Digital Microfilm Archive
Virtual Film (VF) Digital Microfilm Archive is a method for inexpensively converting Microfilm to a digital format that can be viewed at any PC workstation, desktop or laptop computer. The film is indexed by the label on the box of film or title bar on fiche, and retrieved similar to using a conventional Microfilm Reader/Printer. Individual images or documents do not necessarily need frame detection or indexing. Within the VF environment, individual images can be Output, Emailed or Printed. VF can also be a stepping stone to a full scale conversion, whereby the film is preserved now by conversion to a digital format, and can later be output to any document management system.
A significant advantage of VF is that the end customer can use existing in-house personnel to perform the indexing of the individual images and documents over time. These documents can then be output to an Enterprise Content Management system or Document Management System such as LaserFiche®, FileNet® or various other SharePoint products.
Conventional Film Scanning is too expensive.
There are massive amounts of microfilm that must be scanned at some point. All government records prior to about 1990 are on microfilm. Court documents that are pre-1990’s for Superior, State, Federal and all appellate courts are largely still on microfilm. Most university libraries and large city libraries still use microfilm today. McGill University in Montreal uses approximately 40 Reader/Printers to access their collections of microfilm. The University of California at Berkeley just purchased over 30 ScanPro 2000’s for access to their collections. Archives like the Library of Congress, and the National Archives in over 50 different countries still have massive amounts of microfilm. The US Department of Treasury is currently converting 1.3 million rolls of savings bonds to a digital format and storing them using nextScan’s VF archive software. The Environmental Protection Agency has even more film. Additional markets such as Healthcare, Insurance, and large corporations have film Archives that would benefit from permanent conversion to a readable digital format.
With 100’s of millions of rolls of film that need to be converted, the question is, when does the intrinsic value, (including the potential for loss of readability of the film), exceed the cost to convert to digital? Up until now, the cost of high volume conversion has been $40+ per roll, and for small collections of film, the cost has been as much as $150+ per roll.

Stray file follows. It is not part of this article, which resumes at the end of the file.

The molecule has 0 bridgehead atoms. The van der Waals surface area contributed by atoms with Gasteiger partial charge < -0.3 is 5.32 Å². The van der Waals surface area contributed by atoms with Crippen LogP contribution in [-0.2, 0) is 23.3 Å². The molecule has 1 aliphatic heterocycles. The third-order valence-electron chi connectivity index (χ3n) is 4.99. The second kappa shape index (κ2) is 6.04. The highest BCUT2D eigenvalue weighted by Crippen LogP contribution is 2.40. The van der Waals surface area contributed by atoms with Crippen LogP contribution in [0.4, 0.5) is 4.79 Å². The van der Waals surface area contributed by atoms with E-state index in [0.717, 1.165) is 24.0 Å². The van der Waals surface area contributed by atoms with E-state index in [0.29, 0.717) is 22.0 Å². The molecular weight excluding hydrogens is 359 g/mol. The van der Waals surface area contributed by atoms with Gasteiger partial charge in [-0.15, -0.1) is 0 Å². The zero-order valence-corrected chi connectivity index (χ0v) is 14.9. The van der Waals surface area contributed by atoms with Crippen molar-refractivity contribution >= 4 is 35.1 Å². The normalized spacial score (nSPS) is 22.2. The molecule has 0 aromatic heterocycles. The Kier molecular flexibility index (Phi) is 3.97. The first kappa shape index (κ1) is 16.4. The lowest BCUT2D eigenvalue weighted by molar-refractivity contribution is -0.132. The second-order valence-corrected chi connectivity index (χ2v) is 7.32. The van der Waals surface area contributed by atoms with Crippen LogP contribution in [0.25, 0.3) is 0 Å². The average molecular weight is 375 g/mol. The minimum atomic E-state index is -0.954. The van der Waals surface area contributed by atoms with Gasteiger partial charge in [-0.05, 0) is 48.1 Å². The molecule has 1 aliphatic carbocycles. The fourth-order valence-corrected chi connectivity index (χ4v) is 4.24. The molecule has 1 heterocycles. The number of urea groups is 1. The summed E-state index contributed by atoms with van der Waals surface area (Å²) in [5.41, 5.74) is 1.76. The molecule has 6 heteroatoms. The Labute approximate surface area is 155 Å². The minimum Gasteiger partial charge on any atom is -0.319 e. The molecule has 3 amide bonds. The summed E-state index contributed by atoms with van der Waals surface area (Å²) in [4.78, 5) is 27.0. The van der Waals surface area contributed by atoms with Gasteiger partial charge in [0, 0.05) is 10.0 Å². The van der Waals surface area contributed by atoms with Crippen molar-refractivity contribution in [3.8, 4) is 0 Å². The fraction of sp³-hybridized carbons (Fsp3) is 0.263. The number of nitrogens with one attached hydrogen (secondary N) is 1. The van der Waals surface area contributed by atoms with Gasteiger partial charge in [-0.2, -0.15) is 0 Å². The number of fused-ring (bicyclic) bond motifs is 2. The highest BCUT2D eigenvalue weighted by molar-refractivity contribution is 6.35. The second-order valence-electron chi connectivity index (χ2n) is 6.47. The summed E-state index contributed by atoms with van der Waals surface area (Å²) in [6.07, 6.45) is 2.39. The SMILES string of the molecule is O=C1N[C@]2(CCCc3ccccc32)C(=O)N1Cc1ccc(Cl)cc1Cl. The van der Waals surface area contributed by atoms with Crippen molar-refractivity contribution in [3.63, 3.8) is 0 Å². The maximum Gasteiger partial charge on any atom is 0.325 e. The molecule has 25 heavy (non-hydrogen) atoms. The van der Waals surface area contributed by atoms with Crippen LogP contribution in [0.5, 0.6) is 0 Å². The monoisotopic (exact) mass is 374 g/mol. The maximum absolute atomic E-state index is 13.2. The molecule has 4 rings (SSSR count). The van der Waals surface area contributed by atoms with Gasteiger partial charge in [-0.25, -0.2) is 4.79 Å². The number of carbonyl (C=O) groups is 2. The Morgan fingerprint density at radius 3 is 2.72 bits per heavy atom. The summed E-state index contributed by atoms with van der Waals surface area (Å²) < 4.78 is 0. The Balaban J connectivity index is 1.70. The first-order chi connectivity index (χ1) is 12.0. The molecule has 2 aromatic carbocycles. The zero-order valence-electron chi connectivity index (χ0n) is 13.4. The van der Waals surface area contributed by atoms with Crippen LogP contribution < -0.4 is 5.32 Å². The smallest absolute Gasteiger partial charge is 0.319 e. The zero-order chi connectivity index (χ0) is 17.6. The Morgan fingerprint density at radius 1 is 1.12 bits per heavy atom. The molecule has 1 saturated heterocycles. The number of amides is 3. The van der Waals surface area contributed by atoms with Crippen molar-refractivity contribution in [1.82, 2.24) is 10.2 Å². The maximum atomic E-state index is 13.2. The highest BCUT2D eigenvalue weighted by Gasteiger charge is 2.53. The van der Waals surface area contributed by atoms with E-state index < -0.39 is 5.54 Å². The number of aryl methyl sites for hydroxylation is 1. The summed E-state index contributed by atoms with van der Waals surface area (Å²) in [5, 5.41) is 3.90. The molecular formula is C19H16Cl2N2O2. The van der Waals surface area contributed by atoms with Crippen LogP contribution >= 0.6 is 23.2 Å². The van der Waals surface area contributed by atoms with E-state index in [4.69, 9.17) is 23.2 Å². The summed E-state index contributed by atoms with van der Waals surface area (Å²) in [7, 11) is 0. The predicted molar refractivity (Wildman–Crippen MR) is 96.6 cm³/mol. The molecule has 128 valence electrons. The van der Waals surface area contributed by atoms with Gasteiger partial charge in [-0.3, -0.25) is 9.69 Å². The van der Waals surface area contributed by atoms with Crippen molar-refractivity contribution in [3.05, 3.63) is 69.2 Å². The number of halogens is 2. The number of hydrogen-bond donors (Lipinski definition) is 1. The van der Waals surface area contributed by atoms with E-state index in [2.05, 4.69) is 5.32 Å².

What price is put on historical data that is being destroyed by day-to-day usage and deterioration of the film? Making a quality duplicate of the film might be a solution for short term preservation, but wouldn’t it be nice to be able to convert to digital, for less than the price of that duplicate.
Many organizations are spending budget dollars on repair of old Reader / Printers or purchasing On-Demand Digital Scanners, but in the end they still have the film, and the film is still deteriorating due to usage, walk-outs, misfiling and catastrophes.
Virtual Film is the Solution:
Cut the Cost
The primary cost of traditional scanning solutions which import film images into traditional ECM/DMS systems is the indexing. The cost to generate a few keystrokes for each page or document on a roll of film can take 20 minutes or more depending on the content.
In VF you do not need to create individual page indexes or even need frames to be detected. VF has an Analog Viewer that allows you to browse a roll of film exactly the same as a conventional microfilm reader/printer.
Another obvious source of conversion cost is slow scanners. nextScan has pioneered the modern high speed film scanner. We have scanners capable of 1000’s of pages per minute. The Eclipse 1000 can scan a roll of film at 24x reduction ratio film and 200dpi in just over 2 minutes. The reality is that most projects will probably be scanned at 300dpi, and in a normal “government day shift”, the Eclipse 1000 can scan about 70 rolls of film.
With VF every step of the scanning process has been optimized to overlap tasks for maximum effectiveness and operator utilization. One nextScan client using VF technology is currently running 3 shifts per day averaging 250 rolls per day scanned. Another source of cost in actual production scanning, is wasted operator time and storage costs.
Preservation of Film is a huge concern for Archivists and Record Managers. Every time film is used it gets damaged, and a little less of the history is preserved. For older film, Vinegar Syndrome can damage the film irreversibly and completely erode the image. This is only present on Acetate film, but if present, it must be converted immediately to preserve theim- ages.
Because the conversion cost to VF is so low, organizations can prevent the further degradation of their film stores now. VF can bring effi ciency to an organizations records management area through minimizing costs of storage and labor and also greatly reduces retrieval time.
What You Can Expect
VF is a huge savings to the end user in time and costs. Film is preserved capturing the fidelity and highest image quality available from the film today. It also keeps the indexes and film libraries from falling into disarray. In many archival or library environments, record keeping employees may be the keepers of the key on how to find required documents on film and the quirkiness of an organizations indexes over time. There is a risk of this “un-documented” knowledge being lost should those employees leave or retire. VF will safeguard organizations from these internal process challenges.
With a conventional microfilm library, finding the desired document requires the following steps:
- Find the index information to get to the correct roll or fiche.
- Go to the storage library area for film and find the actual roll based on the film index from step1
- Take the film to a reader/printer
- Load the film
- Search for the appropriate document. (This can be by blip or location on the roll but in the end the document must be verified that it is indeed the correct one)